Bield Housing & Care 4,614 -9.2 -15.1 n/s -64.2 -3,280.70
Total Scotland 4,614 -9.2 -15.1 0 -64.2 -3,280.70
Total UK 2,736,301 -1,739.50 -3,099.50 -1,762.50 -78.2 -1,132.70

Notes: n/s = 2020 accounts not available at time of compilation; n/a = 2018 figure is 0

HAs with pension deficits over £8m in 2019 (Wales)

Organisation Units 2019 Pension provision 2018 (£m) Pension provision 2019 (£m) Pension provision 2020 (£m) Difference 2018 to 2019 (%) Per unit 2019 (£)
Bron Afon Community Housing 8,968 -25.4 -33.4 -29.5 -31.3 -3,722.20
Tai Tarian (NPT Homes) 9,537 -24.1 -25.6 -31.7 -6.5 -2,686.40
Tai Calon Community Housing 6,401 -13.4 -19.3 -14.1 -43.6 -3,010.30
Newport City Homes 9,655 -10.4 -16.6 -13.8 -59.9 -1,722.60
Wales & West 11,934 -10.8 -14 -5 -30.3 -1,174.70
Monmouthshire Housing 3,738 -8 -12.6 -9.6 -57.4 -3,378.50
Pennaf Limited 5,998 0 -10.2 n/s -1,700.10
Grwp Cynefin 3,824 0 -8.5 -3.7 -2,221.80
Total Wales 60,055 -92.1 -140.2 -107.3 -52.3 -2,335.20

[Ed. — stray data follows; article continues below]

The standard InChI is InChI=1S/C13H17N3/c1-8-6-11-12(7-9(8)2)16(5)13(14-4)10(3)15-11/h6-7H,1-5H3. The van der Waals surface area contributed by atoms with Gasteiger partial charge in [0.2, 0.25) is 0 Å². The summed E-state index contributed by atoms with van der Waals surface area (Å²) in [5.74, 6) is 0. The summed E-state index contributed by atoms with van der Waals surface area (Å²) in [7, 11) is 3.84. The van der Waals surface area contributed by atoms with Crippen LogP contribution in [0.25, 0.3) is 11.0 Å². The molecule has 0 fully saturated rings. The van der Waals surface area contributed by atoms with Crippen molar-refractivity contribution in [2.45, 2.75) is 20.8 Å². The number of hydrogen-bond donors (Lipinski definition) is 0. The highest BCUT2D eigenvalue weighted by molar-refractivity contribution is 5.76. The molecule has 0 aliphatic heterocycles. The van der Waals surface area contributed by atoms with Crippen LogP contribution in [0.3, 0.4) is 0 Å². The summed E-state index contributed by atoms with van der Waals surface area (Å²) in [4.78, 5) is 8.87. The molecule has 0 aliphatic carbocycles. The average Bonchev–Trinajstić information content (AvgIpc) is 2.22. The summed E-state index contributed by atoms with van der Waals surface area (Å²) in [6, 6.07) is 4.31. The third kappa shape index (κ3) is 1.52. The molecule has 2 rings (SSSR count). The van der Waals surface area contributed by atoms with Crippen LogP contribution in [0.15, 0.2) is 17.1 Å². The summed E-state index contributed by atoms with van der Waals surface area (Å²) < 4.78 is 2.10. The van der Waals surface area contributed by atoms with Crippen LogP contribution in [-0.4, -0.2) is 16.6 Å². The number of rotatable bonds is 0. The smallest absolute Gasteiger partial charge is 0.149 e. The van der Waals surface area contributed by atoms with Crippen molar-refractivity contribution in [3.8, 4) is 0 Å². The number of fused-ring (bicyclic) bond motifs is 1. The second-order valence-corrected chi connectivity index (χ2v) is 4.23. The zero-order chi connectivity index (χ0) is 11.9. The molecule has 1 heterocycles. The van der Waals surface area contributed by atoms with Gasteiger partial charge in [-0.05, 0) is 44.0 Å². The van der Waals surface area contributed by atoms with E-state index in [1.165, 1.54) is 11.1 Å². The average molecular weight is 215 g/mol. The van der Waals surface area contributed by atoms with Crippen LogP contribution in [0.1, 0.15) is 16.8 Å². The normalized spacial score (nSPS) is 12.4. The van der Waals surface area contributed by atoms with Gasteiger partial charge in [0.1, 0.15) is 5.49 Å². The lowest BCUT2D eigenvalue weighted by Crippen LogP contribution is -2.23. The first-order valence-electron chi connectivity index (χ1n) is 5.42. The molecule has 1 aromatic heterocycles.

Total UK 2,736,301 -1,739.50 -3,099.50 -1,762.50 -78.2 -1,132.70

Notes: n/s = 2020 accounts not available at time of compilation; n/a = 2018 figure is 0

Ian Johnson, chief financial officer at MTVH, told Social Housing that he expects other associations to follow Clarion’s lead in increasing contributions: “I think that’ll be a trend you’ll see increasing across the sector in the next 12 to 18 months, anticipating the impact of the new code of conduct. We are looking at options to mitigate [the expected rise in contributions].

“We all expect the funding deficit to rise and our cash obligations to rise. By and large, sector pensions are underfunded, including SHPS, and those schemes that have exited it are likely to remain underfunded [so] there’s some catching up to be done.”

The code that Mr Johnson referred to is the consultation on The Pensions Regulator’s code of practice for defined benefit schemes.

“Leaving SHPS wasn’t done to reduce deficit but to better manage the risk profile in our pension obligations”

MTVH also left SHPS in 2019, although Mr Johnson explained that the decision to do so was not based on the change in accounting practice that meant SHPS deficits were now on balance sheet.

“What leaving SHPS has done is give us more scope to do more things going forward,” he said. “It wasn’t done to reduce deficit but to better manage the risk profile in our pension obligations.”

Nevertheless, some advisors have suggested that the switch to FRS 102 and the new transparency over SHPS-related deficits could push some boards to think about leaving the scheme.